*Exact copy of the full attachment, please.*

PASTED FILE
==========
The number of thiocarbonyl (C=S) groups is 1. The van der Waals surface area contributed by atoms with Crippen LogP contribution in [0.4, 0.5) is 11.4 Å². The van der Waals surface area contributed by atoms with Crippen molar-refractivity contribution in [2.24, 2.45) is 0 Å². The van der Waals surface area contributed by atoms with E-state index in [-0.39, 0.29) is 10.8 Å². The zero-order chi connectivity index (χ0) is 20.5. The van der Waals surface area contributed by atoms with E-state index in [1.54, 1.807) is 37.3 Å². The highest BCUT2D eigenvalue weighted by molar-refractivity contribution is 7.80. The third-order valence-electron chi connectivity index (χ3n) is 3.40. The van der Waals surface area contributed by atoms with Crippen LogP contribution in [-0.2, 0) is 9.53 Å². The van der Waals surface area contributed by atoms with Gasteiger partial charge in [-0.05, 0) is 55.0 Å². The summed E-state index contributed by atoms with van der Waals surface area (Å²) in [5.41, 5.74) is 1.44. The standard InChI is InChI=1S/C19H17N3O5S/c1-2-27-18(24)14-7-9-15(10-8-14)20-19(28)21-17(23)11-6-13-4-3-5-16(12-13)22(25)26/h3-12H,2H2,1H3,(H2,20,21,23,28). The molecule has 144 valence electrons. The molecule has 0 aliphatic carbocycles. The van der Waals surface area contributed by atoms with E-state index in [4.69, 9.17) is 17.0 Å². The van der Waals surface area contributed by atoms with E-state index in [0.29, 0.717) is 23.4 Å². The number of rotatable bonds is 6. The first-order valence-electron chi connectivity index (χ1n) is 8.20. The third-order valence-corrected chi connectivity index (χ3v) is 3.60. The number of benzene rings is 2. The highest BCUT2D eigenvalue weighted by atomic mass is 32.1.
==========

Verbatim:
The number of thiocarbonyl (C=S) groups is 1. The van der Waals surface area contributed by atoms with Crippen LogP contribution in [0.4, 0.5) is 11.4 Å². The van der Waals surface area contributed by atoms with Crippen molar-refractivity contribution in [2.24, 2.45) is 0 Å². The van der Waals surface area contributed by atoms with E-state index in [-0.39, 0.29) is 10.8 Å². The zero-order chi connectivity index (χ0) is 20.5. The van der Waals surface area contributed by atoms with E-state index in [1.54, 1.807) is 37.3 Å². The highest BCUT2D eigenvalue weighted by molar-refractivity contribution is 7.80. The third-order valence-electron chi connectivity index (χ3n) is 3.40. The van der Waals surface area contributed by atoms with Crippen LogP contribution in [-0.2, 0) is 9.53 Å². The van der Waals surface area contributed by atoms with Gasteiger partial charge in [-0.05, 0) is 55.0 Å². The summed E-state index contributed by atoms with van der Waals surface area (Å²) in [5.41, 5.74) is 1.44. The standard InChI is InChI=1S/C19H17N3O5S/c1-2-27-18(24)14-7-9-15(10-8-14)20-19(28)21-17(23)11-6-13-4-3-5-16(12-13)22(25)26/h3-12H,2H2,1H3,(H2,20,21,23,28). The molecule has 144 valence electrons. The molecule has 0 aliphatic carbocycles. The van der Waals surface area contributed by atoms with E-state index in [4.69, 9.17) is 17.0 Å². The van der Waals surface area contributed by atoms with E-state index in [0.29, 0.717) is 23.4 Å². The number of rotatable bonds is 6. The first-order valence-electron chi connectivity index (χ1n) is 8.20. The third-order valence-corrected chi connectivity index (χ3v) is 3.60. The number of benzene rings is 2. The highest BCUT2D eigenvalue weighted by atomic mass is 32.1.